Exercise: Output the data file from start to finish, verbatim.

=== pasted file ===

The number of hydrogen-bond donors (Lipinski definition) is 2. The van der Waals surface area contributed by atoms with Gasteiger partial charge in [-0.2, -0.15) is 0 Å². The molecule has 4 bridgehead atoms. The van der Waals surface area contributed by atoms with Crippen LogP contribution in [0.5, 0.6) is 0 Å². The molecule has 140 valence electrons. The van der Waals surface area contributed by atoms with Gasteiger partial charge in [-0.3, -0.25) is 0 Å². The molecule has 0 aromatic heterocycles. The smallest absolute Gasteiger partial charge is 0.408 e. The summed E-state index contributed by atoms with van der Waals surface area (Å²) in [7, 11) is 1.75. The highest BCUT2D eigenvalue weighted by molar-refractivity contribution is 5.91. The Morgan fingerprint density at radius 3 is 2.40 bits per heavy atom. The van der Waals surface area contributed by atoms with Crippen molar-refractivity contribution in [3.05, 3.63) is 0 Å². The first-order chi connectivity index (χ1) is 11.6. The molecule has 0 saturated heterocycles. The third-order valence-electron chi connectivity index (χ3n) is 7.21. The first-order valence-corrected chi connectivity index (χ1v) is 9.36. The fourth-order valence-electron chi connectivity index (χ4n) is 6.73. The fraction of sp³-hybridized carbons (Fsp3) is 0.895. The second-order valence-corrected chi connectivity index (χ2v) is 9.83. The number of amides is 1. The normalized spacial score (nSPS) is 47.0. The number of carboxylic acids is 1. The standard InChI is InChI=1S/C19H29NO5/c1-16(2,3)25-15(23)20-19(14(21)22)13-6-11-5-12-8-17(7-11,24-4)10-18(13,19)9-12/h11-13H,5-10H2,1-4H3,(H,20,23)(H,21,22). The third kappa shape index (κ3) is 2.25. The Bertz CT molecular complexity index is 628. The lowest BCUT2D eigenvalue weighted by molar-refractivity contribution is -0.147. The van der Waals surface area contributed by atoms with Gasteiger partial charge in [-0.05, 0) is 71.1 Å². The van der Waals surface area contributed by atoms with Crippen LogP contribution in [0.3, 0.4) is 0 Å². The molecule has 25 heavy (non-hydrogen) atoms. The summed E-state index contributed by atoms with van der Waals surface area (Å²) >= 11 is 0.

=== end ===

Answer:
The number of hydrogen-bond donors (Lipinski definition) is 2. The van der Waals surface area contributed by atoms with Gasteiger partial charge in [-0.2, -0.15) is 0 Å². The molecule has 4 bridgehead atoms. The van der Waals surface area contributed by atoms with Crippen LogP contribution in [0.5, 0.6) is 0 Å². The molecule has 140 valence electrons. The van der Waals surface area contributed by atoms with Gasteiger partial charge in [-0.3, -0.25) is 0 Å². The molecule has 0 aromatic heterocycles. The smallest absolute Gasteiger partial charge is 0.408 e. The summed E-state index contributed by atoms with van der Waals surface area (Å²) in [7, 11) is 1.75. The highest BCUT2D eigenvalue weighted by molar-refractivity contribution is 5.91. The Morgan fingerprint density at radius 3 is 2.40 bits per heavy atom. The van der Waals surface area contributed by atoms with Crippen molar-refractivity contribution in [3.05, 3.63) is 0 Å². The first-order chi connectivity index (χ1) is 11.6. The molecule has 0 saturated heterocycles. The third-order valence-electron chi connectivity index (χ3n) is 7.21. The first-order valence-corrected chi connectivity index (χ1v) is 9.36. The fourth-order valence-electron chi connectivity index (χ4n) is 6.73. The fraction of sp³-hybridized carbons (Fsp3) is 0.895. The second-order valence-corrected chi connectivity index (χ2v) is 9.83. The number of amides is 1. The normalized spacial score (nSPS) is 47.0. The number of carboxylic acids is 1. The standard InChI is InChI=1S/C19H29NO5/c1-16(2,3)25-15(23)20-19(14(21)22)13-6-11-5-12-8-17(7-11,24-4)10-18(13,19)9-12/h11-13H,5-10H2,1-4H3,(H,20,23)(H,21,22). The third kappa shape index (κ3) is 2.25. The Bertz CT molecular complexity index is 628. The lowest BCUT2D eigenvalue weighted by molar-refractivity contribution is -0.147. The van der Waals surface area contributed by atoms with Gasteiger partial charge in [-0.05, 0) is 71.1 Å². The van der Waals surface area contributed by atoms with Crippen LogP contribution in [0.3, 0.4) is 0 Å². The molecule has 25 heavy (non-hydrogen) atoms. The summed E-state index contributed by atoms with van der Waals surface area (Å²) >= 11 is 0.